Post about "Nutrition"

End Confusion on Calcium and Iron Nutrition Products

Vitamins A, C, E and magnesium, calcium and iron nutrition products abound in the market. Since childhood, we have heard constant reminders about the importance of good nutrition. But few of us really know what nutrition actually means let alone good nutrition. The scientific definition of nutrition is the process of obtaining nutrients in food that is necessary for the proper functioning of the different organs of the body and for the proper growth and development of the person as a whole.

The term is derived from the Latin word nutritio which means sustenance. Nutrition is indeed an important process for human beings. Without proper nutrition, the organs in our bodies won’t function efficiently and correctly. We will stop growing, become weak and eventually die in the absence of proper nutrition. This is why many people find it necessary to take vitamin or calcium and iron nutrition products.

Proper nutrition means more than just having a body that is physically fit. Having proper nutrition also encompasses the fields of the mind because as the saying goes, a sound mind and a healthy body. Simply put, nutrition affects every aspect of our humanity. If we have a body that is sickly, then we would soon have a mind that is always distressed and perhaps worried.

With today’s stressful and polluted world, it is now more important than ever to ensure proper nutrition. This we can do by, first and foremost, ensuring that we have a balanced diet. A balanced diet simply means to include a broad selection of food and nutrients in our daily meals. We would also benefit from avoiding junk food as well as smoking and alcoholic beverages.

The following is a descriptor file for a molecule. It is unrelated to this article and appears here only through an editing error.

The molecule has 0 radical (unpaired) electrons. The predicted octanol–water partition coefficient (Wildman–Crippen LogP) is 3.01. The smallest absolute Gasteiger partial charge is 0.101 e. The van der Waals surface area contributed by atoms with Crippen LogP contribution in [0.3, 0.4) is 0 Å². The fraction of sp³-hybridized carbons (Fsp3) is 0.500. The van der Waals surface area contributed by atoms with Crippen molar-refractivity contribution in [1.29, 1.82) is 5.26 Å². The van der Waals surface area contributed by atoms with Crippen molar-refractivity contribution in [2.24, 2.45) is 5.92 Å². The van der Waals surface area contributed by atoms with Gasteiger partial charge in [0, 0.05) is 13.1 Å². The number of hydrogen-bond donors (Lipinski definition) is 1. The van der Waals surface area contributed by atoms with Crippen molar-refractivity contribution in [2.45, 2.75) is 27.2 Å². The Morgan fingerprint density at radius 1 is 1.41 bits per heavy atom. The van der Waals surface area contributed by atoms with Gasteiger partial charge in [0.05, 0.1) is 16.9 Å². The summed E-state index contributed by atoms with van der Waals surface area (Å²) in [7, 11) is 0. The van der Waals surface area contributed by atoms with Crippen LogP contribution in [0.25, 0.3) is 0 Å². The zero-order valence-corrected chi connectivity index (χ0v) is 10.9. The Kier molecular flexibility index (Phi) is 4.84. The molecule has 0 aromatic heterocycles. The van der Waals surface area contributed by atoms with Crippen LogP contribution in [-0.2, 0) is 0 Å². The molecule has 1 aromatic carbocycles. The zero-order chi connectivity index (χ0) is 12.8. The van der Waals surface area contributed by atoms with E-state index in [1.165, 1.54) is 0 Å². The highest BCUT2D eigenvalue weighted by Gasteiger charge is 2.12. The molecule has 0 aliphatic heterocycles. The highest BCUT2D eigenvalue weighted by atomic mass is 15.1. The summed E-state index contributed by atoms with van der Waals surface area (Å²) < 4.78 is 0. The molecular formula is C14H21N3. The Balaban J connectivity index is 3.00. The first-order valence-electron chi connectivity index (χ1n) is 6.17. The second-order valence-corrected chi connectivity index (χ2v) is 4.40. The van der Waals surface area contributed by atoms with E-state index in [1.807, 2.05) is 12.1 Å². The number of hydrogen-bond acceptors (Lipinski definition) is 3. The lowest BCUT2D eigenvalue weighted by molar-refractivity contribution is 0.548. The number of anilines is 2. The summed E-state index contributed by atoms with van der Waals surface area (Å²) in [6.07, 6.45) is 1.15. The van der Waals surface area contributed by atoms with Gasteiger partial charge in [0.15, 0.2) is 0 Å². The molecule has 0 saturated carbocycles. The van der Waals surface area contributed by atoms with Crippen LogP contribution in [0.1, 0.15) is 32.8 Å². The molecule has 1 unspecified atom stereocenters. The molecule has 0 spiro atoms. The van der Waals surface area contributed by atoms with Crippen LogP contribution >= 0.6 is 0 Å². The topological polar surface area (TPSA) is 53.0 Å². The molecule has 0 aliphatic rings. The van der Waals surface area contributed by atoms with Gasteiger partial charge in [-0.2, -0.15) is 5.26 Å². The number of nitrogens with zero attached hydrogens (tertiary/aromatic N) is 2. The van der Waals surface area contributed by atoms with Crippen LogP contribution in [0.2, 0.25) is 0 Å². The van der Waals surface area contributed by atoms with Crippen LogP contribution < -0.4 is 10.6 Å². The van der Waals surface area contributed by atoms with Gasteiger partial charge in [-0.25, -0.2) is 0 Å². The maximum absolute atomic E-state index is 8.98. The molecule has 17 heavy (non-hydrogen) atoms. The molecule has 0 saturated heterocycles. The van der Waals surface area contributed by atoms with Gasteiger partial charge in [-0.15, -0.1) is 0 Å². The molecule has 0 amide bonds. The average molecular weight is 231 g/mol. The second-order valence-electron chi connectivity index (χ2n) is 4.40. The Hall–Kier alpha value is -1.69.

One way to ensure proper nutrition is by taking food supplements such as vitamins or calcium and iron nutrition products. Don’t know what food supplement is good for you? Then try the personalized food supplements offered by Genewize Life Sciences through its LifeMap Nutrition(TM) System. Under this system, samples of your DNA will be taken from you in order to develop a product that is customized to your needs. The personalized supplements from Genewize certainly beat the other Vitamin or calcium or iron nutrition products that are flooding the market.

Nutrition For Lean Muscle Gain And Fat Loss